I initially had no intention on writing A Postlude to Reconciliation in the first place, oddly enough. I thought that the last story I had written would have sapped me of any desire to write any further but apparently I was quite wrong on that, judging by the fact that I broke my supposed promise to retire by…actually writing this.
Oh well, I can retire at any damn time I want to.
A reason for actually writing this was probably my desire to bring about an extended conclusion to the Mass Effect storyline, my interpretation at least. Also because I couldn't end my writing career with a bittersweet ending like in The Rage Inherent Trilogy, I needed to churn out something sappy to make me feel a little bit better and not so dark.
Of course, when beginning to outline this, I had my reservations. For the most part, postwar stories are not done all that well, in my opinion. There are two big reasons as to why this is so. Firstly, a common storyline for many authors after the ending of ME3 is to create a new enemy that is treated as a new galactic threat, one that is as dangerous as the Reapers or even more so. Having that sort of conflict just dilutes the premise of the first three games so I had to make sure that whatever conflict I came up with, it would be localized in a matter that was more personal to the main characters and not as overarching in scope.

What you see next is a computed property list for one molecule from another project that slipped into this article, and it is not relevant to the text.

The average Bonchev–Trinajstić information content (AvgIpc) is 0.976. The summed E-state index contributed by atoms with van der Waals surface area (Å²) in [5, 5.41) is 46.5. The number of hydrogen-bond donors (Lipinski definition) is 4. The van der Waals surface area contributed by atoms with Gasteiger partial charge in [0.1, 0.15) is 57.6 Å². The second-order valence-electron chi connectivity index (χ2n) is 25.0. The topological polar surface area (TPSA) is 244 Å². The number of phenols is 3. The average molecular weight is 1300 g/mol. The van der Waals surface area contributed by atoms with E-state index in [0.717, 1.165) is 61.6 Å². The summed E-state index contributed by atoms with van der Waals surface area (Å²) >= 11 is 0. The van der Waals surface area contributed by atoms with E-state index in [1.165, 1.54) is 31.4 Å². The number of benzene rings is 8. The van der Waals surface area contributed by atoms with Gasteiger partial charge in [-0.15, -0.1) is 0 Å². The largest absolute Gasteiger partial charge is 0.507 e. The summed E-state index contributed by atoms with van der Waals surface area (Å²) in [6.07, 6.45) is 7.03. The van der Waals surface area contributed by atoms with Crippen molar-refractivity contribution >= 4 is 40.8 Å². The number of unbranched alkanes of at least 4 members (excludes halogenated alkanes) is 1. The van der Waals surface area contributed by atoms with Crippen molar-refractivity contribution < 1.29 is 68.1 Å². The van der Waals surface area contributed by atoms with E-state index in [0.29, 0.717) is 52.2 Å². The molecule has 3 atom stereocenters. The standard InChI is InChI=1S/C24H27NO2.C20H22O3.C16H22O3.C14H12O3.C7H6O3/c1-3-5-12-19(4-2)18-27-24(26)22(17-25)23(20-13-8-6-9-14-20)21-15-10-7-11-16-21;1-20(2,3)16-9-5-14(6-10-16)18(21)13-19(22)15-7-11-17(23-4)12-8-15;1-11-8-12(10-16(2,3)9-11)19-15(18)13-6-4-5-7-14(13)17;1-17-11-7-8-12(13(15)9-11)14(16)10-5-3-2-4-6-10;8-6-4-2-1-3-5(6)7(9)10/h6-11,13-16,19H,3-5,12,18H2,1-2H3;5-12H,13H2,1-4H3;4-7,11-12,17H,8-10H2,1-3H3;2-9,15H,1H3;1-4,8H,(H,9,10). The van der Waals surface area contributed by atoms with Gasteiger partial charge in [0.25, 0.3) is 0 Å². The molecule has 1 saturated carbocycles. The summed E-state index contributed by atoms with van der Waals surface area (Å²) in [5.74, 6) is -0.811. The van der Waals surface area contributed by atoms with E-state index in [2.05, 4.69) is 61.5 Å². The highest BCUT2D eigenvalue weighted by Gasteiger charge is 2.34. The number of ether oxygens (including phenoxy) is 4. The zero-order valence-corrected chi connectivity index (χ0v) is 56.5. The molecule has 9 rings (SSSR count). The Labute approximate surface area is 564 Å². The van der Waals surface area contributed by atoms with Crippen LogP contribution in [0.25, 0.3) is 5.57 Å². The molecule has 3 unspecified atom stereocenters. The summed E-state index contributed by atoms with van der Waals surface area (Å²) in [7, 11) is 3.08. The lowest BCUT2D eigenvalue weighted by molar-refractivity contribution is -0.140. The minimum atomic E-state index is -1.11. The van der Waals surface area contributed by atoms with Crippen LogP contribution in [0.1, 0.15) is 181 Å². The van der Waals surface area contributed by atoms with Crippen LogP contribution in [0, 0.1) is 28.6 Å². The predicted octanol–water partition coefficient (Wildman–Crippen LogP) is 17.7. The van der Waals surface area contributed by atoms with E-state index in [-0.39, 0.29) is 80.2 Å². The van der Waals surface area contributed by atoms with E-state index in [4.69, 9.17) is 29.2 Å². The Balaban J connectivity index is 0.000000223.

Another unfortunate aspect of most postwar stories is that many of them are rather plotless, only comprised of a few drabbles of fluff with no concise goals or direction (postwar collections do not qualify for this fact, only the ones that advertise themselves as actual stories). Therefore, I had to make sure that I didn't meander with my fluffy diatribes so much that it would take away from the plot. To quote John Powell, "Hopefully I haven't fucked it up."
And just like in all my previous stories, I also like to outline my chapters with orchestral bits from my personal library as listening to music usually is the best motivation whenever I need to crack down and just type away on the computer. Just thought I'd share some of these bits of inspiration for you people.
I didn't want the main villains in this story to be all Cerberus goons like last time, so I compiled a rogue's gallery of people who have had grievances against Shepard in the past and simply slapped the title "Galactic Coalition" over them. I kept the members in the dark to the audience specifically for the purposes of revealing them later for a more dramatic moment.